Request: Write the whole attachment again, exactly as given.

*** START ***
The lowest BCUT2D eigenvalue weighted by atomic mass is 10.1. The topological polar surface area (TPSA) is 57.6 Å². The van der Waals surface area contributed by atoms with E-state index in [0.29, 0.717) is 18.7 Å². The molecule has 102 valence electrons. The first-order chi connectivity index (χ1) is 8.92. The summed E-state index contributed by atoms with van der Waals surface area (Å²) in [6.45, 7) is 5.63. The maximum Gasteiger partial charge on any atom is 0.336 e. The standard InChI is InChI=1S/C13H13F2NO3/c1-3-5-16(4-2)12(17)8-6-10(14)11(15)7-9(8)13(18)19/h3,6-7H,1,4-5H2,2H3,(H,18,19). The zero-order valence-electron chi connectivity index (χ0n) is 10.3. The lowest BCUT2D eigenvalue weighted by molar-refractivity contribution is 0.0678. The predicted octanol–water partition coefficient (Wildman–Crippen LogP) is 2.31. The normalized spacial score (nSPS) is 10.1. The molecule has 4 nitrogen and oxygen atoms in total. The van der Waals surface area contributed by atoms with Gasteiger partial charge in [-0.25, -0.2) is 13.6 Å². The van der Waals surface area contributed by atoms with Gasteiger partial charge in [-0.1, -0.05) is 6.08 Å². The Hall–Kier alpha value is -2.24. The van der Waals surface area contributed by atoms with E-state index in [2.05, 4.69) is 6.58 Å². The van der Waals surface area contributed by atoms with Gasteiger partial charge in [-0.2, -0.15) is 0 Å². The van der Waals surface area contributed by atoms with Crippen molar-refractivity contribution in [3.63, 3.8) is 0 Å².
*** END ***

The lowest BCUT2D eigenvalue weighted by atomic mass is 10.1. The topological polar surface area (TPSA) is 57.6 Å². The van der Waals surface area contributed by atoms with E-state index in [0.29, 0.717) is 18.7 Å². The molecule has 102 valence electrons. The first-order chi connectivity index (χ1) is 8.92. The summed E-state index contributed by atoms with van der Waals surface area (Å²) in [6.45, 7) is 5.63. The maximum Gasteiger partial charge on any atom is 0.336 e. The standard InChI is InChI=1S/C13H13F2NO3/c1-3-5-16(4-2)12(17)8-6-10(14)11(15)7-9(8)13(18)19/h3,6-7H,1,4-5H2,2H3,(H,18,19). The zero-order valence-electron chi connectivity index (χ0n) is 10.3. The lowest BCUT2D eigenvalue weighted by molar-refractivity contribution is 0.0678. The predicted octanol–water partition coefficient (Wildman–Crippen LogP) is 2.31. The normalized spacial score (nSPS) is 10.1. The molecule has 4 nitrogen and oxygen atoms in total. The van der Waals surface area contributed by atoms with Gasteiger partial charge in [-0.25, -0.2) is 13.6 Å². The van der Waals surface area contributed by atoms with Gasteiger partial charge in [-0.1, -0.05) is 6.08 Å². The Hall–Kier alpha value is -2.24. The van der Waals surface area contributed by atoms with E-state index in [2.05, 4.69) is 6.58 Å². The van der Waals surface area contributed by atoms with Gasteiger partial charge in [-0.2, -0.15) is 0 Å². The van der Waals surface area contributed by atoms with Crippen molar-refractivity contribution in [3.63, 3.8) is 0 Å².